PAX AM, 2015
By Matt Meade
On September 21, 2015, Ryan Adams released a track-by-track cover of Taylor Swift’s 2014 release 1989. After much pre-release hype it turns out that, more than anything else, it reveals something about who Ryan Adams really is.
Sure he has a bit of swagger and he knows how to write a song that can get under your skin but it turns out that Adams is for the alt-country /Americana movement what Lenny Kravitz was for the neo-psychadelic / hard rock radio format in the 1990s. That is to say they are talented musicians playing dress up with the ideas and tropes of their respective genre clouds successfully enough to get people to pay attention. If you squint while you listen to Adams’ music it’s hard to tell him from Rhett Miller or The Kings of Leon. If you hear his music coming from the adjacent apartment you might guess that your neighbors are listening to anyone from Norah Jones to James Taylor. I have been worried that I would one day come to this realization for the entirety of Adams’ career.
After the excitement over the lauded but, let’s face it, overrated Heartbreaker died down, 2001’s Gold sated us all. Though the smooth and radio-ready Gold (or as I like to call it: The John Mayer Record) suffered from some obvious failings, like being bloated and uneven, hinting at certain predilections that would grow to become career long habits, we were all just ecstatic that it was listenable and that it wasn’t an example of the sophomore slump. I never liked “New York, New York” because I could never see past the nation collectively misinterpreting the song as being about post 9/11 healing, which is bad for a number of reasons I don’t want to get into right now, and I also could not stand “La Cienega Just Smiled” because of that did-he-really-just-play-that “reference” to Oasis in the pre-chorus, but “The Rescue Blues,” is a real sturdy tune and there is a damn song about Sylvia Plath on it. Overall I thought it was a good-enough record. I especially liked that he was holding a gun in the liner notes. That always seemed like kind of a ballsy, rock and roll move. It turns out however, that might have been the best thing about the record.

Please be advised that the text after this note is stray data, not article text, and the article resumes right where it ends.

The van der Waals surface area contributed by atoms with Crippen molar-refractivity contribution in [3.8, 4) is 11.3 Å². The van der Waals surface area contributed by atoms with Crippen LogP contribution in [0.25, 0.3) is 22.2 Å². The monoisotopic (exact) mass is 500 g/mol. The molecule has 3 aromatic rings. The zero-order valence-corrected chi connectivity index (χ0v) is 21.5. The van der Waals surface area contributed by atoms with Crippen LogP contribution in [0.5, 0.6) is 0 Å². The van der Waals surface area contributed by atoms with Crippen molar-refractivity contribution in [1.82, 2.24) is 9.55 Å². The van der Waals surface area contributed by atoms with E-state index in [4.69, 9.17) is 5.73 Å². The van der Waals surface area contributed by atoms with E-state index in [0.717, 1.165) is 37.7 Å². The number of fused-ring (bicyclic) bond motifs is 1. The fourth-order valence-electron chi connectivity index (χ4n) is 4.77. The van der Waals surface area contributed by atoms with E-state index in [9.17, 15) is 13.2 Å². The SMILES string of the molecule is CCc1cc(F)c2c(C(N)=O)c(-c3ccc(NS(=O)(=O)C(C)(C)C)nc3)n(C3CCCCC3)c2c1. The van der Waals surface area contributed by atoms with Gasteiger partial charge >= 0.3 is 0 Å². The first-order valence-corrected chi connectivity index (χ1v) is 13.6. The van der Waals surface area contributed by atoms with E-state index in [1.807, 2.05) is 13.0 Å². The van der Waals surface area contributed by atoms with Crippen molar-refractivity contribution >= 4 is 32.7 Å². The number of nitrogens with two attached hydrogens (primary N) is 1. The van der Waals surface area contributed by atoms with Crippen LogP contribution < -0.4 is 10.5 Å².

Rock N Roll was a pretty big turning point for Adams’ career with pretty much everyone agreeing he wasn’t delivering on his earlier promise. I thought it was pretty decent, contrary to popular opinion, and made a habit of defending it even though it was uneven and included the song “This is It.” The song “Rock N Roll” was a real killer, after all, but I was worried things were falling apart. I was beginning to be able to predict what his records would sound like. He was becoming comfortable and that, as we all know, is the opposite of Rock N Roll.
Over the next decade we were distracted by Adams’ every-once-in-while ability to craft a great song like “Blue Sky Blues,” or to come up with a decent conceit like the one that framed the record 29. We liked the fact that he married Ashley Simpson or whomever, and the fact that he did things like call up Jim DeRogatis and say all the things to that blowhard critic that we have always wanted to say.
In short, he acted like a fucking rock star (not a musician, mind you. A rock star). He showed up, did his job and we paid him what we pay guys like that (which means giving of our attention, maybe seeing a show, and perhaps even buying whatever stupid fucking Motorolla product he was selling since people don’t pay for music anymore).
After his first few records we thought we might have had another Waylon Jennings, or maybe even another Bruce Springsteen on our hands. Over the ensuing decade though, we began to suspect that we were dealing with just another Gordon Lightfoot.
We collectively bristled as the quality tailed off, but anyone who can write a classic throwback to the cowboy songs of yore like “Bartering Lines,” or a song as ragged and bloody as “Note to Self: Don’t Die” deserves a little latitude in his mid-career efforts. As his catalog expanded, we politely called him “prolific.” What we meant was “he releases a lot of garbage.” But he seemed to be doing whatever he wanted and we turned a blind eye for a while.